15th Jun2013

‘Man of Steel’ Review

by Ian Loring

Stars: Henry Cavill, Amy Adams, Russell Crowe, Michael Shannon, Laurence Fishburne, Kevin Costner, Diane Lane, Antje Traue, Richard Schiff, Christopher Meloni | Written by David S. Goyer | Directed by Zach Snyder

man-of-steel-cavill

Man of Steel sees the troubled cinematic journey of Superman take a rather bold new direction. After years of developments, 2006’s Superman Returns saw Bryan Singer unable to shoulder the burden of creating a Superman for our times, instead going for an overly reverential and somewhat dull film which unlike the previous year’s Batman Begins, made one of DC’s most celebrated characters big-screen journey stall once again. With the Batman films’ key creative spearhead Christopher Nolan on board for Superman this time and with notoriously love him or hate him director Zack Snyder in tow, film studio Warner Brothers are hoping Man of Steel will not only re-establish Superman’s success on the big-screen, but can also be seen as a statement of intent for where the studio wants to go with their own stable of comic characters.

Christopher Nolan and Zack Synder are two filmmakers who shouldn’t really work together but while there are moments where their styles seem to butt heads, for the most part the influence of each compliments nicely and makes for a film which for a large portion of the runtime works well. The first 20 minutes or so sees Synder take on one of the foundation elements of the Superman mythos but gives a new twist. With flying dragons, bizarre metallic floating systems which effectively work as Jor-El’s Personal Assistants and a genetic screening program which gives a slightly fascistic edge, Krypton is completely re-imagined and works well, thanks also to a towering performance from Russell Crowe who gets by far his best work in this section before eventually becoming a deus ex machina in a number of scenes. This is Synder working at full-speed and it’s thrillingly inventive stuff for sure.

The film then takes the approach suggested in the initial teaser trailer from last year, a quieter, more introspective approach where there is action but instead of being heralded as being incredible, is instead seen as disturbing to those around, the feel of Nolan’s work in Batman Begins self-evident here as Superman struggles with the fact that he is exceptional but those around him aren’t ready to see it. That this is the primary narrative thrust of essentially the whole film is a wonderful choice, this is a film which questions Superman’s place in the hierarchy of planet Earth and inquires as to whether we really deserve his help, an approach with Synder takes with care, easing back on the excesses he’s known for and instead letting handheld camerawork and a superbly measured performance from Henry Cavill, who does nail the role throughout, do the talking.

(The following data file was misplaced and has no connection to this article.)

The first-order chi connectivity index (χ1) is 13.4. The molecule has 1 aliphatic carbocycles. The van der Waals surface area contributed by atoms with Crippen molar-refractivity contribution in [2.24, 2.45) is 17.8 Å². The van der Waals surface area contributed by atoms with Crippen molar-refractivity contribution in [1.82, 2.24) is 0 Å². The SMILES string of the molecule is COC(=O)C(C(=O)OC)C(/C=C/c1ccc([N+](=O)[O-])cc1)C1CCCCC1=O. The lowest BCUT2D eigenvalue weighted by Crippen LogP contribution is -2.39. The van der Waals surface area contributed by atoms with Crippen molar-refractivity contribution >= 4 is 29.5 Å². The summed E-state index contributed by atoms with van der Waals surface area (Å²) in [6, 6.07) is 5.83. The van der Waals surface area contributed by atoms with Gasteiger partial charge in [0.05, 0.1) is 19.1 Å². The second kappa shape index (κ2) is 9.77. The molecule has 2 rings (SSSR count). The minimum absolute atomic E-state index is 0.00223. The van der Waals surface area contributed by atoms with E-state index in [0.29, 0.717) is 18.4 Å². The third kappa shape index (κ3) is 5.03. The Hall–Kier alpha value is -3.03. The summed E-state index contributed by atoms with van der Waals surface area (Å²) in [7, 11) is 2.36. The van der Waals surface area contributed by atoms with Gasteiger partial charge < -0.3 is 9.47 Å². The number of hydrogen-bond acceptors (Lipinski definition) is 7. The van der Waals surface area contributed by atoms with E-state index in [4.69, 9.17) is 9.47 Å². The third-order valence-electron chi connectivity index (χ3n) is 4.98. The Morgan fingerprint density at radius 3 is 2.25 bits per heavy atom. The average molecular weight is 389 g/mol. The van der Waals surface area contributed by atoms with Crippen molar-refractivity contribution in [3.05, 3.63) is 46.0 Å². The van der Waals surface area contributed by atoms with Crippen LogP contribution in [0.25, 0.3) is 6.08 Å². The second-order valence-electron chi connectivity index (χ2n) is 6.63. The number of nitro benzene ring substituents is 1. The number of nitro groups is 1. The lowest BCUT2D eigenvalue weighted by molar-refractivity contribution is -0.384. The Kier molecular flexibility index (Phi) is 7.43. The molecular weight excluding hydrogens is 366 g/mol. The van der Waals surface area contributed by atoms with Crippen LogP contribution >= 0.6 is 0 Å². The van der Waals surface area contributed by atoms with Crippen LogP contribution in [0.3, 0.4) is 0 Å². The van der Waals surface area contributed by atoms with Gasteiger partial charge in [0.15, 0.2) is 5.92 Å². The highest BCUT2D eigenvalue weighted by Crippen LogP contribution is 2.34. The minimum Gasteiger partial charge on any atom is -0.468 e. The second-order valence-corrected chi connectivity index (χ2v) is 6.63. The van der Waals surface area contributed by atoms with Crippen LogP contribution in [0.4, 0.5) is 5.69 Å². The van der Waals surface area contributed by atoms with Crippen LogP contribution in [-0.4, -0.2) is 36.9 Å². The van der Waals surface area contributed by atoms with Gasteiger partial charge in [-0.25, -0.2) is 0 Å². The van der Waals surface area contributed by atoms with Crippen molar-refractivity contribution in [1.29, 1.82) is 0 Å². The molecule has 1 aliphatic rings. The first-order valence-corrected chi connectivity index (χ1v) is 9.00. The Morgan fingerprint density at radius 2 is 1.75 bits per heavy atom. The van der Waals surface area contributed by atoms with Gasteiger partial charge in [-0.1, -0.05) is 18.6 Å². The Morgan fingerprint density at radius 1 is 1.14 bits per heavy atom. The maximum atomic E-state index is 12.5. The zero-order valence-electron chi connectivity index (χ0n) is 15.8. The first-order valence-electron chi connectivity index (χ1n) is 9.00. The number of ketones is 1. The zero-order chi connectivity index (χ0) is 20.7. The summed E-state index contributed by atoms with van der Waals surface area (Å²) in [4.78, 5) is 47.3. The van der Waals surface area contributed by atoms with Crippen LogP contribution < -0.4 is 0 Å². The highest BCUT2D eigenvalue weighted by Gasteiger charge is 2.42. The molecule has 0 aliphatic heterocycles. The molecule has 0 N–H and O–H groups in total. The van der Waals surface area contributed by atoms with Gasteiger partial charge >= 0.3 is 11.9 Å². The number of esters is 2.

Where the film struggles though is when the two creative forces behind the film have to give us a third act full of action, explosions and noise, while still trying to satisfy the narrative set up in the first two. Michael Shannon’s General Zod is a supremely unnerving creation, all the more dangerous for having an ethos which makes complete sense given his character and when he and Superman are discussing their opposing points of view, the film is electrifying. However when the film consists of them throwing things each other it loses its edge.

The sheen is also taken off by the fact that there is just so much going on in the third act. Amy Adams’ Lois Lane who up to this point has had some nice groundwork laid with our relationship with Superman instead becomes a character who falls out of things a lot, Laurence Fishburne’s Perry White has a plot thread which basically boils down to trying to pull someone out of a car, and Superman has to deal with dual threats in two completely different places. It’s all just too much and while the threat is epic, by the time it all finishes and with a final encounter between Zod and Superman which really is fantastic, the feeling conjured is less one of elation than one of being slightly worn out.

Man of Steel is not close to being one of the top comic book movies of all time, but as an exercise in attempting to establish a mythology in a relevant contemporary age is largely successful. With a future instalment sure to come, I hope the film learns more from the first two acts of this one and less of the disappointing last act. In all, a solid adventure but a somewhat qualified success.

***½ 3.5/5

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